What I would hope for from Trudeau’s son Justin is a similar approach to building – or rebuilding – our news media sector. Instead of asking how they could shore up failing news giants like Postmedia, the Liberals could have made it their priority to do everything possible to get Canadian books, magazines, websites and articles into the hands and smartphones of Canadians.
The media bailout won’t do this. Even while the big newspapers wait for the money to arrive, the Toronto Star announced the end of its Star Metro commuter papers. Despite having part of their payroll covered by Ottawa, there’s no indication that the big media companies plan to significantly increase their reporting staffs. What growth is happening in the news media sector is happening outside of newspapers, in websites and podcasts.
What the media bailout does not acknowledge is that the people who no longer pay for a daily newspaper or its online equivalent are still spending money on media. The difference is that they’re using Patreon or PayPal to support publishers that span the political spectrum. If our traditional news media are dying, it’s because they have stopped delivering what Canadian readers and viewers find appealing.
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Like many Canadians, I no longer subscribe to a daily newspaper. As much as I love newsprint, I can’t justify the cost when there seems to be so little that I want to read, and when breaking news is covered so much faster by Twitter. For me, at least, it also matters when Canadian papers endorse politicians and policies that I just can’t support. When every Postmedia paper in the country endorsed Andrew Scheer during the recent election – despite Trudeau “bribing” them with the newspaper bailout – I knew that I didn’t want to give them my money.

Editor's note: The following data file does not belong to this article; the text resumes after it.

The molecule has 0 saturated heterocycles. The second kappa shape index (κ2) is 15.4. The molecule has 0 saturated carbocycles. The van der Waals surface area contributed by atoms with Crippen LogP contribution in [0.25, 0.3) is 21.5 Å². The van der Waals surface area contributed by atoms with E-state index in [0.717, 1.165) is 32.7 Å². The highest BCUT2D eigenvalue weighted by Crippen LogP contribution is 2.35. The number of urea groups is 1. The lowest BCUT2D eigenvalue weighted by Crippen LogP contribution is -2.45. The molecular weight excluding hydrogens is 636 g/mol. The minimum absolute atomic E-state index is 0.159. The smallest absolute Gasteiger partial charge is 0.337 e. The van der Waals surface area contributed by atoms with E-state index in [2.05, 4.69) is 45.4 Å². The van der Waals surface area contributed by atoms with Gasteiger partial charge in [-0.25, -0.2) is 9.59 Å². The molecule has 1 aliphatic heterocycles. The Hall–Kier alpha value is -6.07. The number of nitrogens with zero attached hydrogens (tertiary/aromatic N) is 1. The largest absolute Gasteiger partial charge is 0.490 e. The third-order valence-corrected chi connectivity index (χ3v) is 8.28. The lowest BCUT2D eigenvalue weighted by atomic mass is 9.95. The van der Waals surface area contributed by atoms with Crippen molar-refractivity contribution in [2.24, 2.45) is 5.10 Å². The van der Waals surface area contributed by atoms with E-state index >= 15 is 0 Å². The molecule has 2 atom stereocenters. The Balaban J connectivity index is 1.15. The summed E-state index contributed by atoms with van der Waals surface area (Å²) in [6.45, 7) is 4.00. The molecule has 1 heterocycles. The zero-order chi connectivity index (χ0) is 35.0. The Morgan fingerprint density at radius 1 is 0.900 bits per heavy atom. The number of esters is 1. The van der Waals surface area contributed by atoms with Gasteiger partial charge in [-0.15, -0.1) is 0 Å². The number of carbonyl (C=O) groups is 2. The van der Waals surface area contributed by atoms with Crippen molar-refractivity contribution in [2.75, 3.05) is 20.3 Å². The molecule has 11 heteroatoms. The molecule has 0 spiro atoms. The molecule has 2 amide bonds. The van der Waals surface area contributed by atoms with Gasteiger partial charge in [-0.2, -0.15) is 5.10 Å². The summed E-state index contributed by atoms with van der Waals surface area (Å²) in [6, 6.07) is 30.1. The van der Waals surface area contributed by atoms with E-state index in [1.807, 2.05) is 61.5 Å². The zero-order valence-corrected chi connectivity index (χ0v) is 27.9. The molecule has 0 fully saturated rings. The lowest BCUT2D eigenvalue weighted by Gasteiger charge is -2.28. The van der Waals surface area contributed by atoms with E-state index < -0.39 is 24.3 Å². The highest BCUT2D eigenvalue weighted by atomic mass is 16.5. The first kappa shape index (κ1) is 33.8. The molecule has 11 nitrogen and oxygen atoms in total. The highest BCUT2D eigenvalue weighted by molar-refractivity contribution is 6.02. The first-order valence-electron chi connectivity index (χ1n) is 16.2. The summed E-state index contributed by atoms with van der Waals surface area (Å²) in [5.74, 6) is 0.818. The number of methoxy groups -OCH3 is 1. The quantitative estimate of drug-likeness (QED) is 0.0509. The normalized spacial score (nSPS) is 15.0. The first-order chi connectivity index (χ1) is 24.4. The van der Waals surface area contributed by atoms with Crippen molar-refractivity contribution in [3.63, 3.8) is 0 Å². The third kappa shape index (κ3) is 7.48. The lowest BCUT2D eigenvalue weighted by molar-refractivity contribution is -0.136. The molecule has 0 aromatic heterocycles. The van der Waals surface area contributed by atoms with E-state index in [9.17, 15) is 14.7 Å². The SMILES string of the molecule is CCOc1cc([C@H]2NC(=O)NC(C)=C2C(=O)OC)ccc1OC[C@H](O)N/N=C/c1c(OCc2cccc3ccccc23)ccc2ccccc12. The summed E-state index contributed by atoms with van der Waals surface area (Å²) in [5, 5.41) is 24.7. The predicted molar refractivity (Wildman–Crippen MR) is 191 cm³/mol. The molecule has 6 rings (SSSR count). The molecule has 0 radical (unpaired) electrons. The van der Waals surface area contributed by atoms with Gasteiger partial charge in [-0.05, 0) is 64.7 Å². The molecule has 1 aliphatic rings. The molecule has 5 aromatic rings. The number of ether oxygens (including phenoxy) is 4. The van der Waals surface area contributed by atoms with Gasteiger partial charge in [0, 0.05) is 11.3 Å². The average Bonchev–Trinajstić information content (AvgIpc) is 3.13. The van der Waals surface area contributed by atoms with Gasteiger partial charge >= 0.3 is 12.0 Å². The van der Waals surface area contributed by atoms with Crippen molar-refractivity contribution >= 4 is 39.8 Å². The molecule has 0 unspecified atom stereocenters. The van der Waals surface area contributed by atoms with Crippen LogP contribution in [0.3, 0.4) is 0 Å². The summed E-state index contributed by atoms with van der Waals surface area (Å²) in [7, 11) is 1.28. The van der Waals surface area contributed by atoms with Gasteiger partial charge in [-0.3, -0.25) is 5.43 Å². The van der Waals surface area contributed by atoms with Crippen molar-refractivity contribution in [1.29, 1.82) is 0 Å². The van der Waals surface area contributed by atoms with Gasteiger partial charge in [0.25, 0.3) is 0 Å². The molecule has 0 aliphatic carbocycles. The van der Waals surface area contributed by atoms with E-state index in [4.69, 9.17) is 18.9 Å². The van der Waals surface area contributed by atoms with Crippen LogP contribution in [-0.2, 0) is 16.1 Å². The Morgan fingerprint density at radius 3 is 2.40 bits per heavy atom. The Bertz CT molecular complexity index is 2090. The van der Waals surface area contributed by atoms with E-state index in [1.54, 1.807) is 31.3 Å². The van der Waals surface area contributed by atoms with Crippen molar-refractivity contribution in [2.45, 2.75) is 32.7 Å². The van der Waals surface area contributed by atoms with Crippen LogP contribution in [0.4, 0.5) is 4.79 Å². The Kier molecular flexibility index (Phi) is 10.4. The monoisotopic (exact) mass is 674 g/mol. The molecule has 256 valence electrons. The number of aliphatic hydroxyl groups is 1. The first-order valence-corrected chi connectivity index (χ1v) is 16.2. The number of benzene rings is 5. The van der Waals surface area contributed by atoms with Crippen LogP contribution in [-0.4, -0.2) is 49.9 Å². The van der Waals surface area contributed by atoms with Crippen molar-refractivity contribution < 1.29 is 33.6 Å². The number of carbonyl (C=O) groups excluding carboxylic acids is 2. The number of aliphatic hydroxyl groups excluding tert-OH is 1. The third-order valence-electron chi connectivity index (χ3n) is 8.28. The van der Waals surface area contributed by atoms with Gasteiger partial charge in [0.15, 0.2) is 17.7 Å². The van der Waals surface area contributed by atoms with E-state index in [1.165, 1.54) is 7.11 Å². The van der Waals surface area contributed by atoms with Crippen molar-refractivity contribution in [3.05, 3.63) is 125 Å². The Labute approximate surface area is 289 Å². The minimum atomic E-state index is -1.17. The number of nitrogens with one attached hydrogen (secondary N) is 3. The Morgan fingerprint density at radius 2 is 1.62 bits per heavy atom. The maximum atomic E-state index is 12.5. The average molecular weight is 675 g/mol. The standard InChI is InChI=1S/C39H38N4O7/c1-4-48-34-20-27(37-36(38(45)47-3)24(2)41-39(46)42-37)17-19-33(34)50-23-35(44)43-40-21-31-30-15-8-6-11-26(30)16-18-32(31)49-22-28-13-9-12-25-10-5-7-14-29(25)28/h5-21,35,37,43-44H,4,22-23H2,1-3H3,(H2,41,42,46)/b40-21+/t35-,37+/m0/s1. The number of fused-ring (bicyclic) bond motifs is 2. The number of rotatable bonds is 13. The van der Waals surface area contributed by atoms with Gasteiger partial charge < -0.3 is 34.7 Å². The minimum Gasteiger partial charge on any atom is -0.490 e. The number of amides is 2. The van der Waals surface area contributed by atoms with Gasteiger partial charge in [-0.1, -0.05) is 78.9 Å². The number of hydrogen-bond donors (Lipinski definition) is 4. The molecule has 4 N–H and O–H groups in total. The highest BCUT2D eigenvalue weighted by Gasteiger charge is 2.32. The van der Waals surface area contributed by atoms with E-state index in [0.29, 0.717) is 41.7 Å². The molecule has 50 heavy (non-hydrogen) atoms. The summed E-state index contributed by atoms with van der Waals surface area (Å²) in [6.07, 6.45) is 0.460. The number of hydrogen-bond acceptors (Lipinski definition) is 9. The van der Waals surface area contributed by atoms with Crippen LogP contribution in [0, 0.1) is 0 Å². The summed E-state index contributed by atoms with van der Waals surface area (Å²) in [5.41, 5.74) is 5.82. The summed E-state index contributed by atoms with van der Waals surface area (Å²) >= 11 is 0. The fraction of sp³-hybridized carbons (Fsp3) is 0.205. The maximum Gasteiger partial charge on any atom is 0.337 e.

What we learned in the 1970s was that Canadians will embrace homegrown music if they can be shown that it’s as good or better than the international choices. There’s no reason to believe that the same people wouldn’t choose to read Canadian books, newspapers and websites – and pay for them. The challenge for the Canadian government is how to do for the news media universe what CanCon did for our musicians. It will be hard to accomplish this in an age of unregulated internet giants, and the Facebooks and Googles will fight it, but if being Canadian is worth anything, it’s a challenge that we need to accept.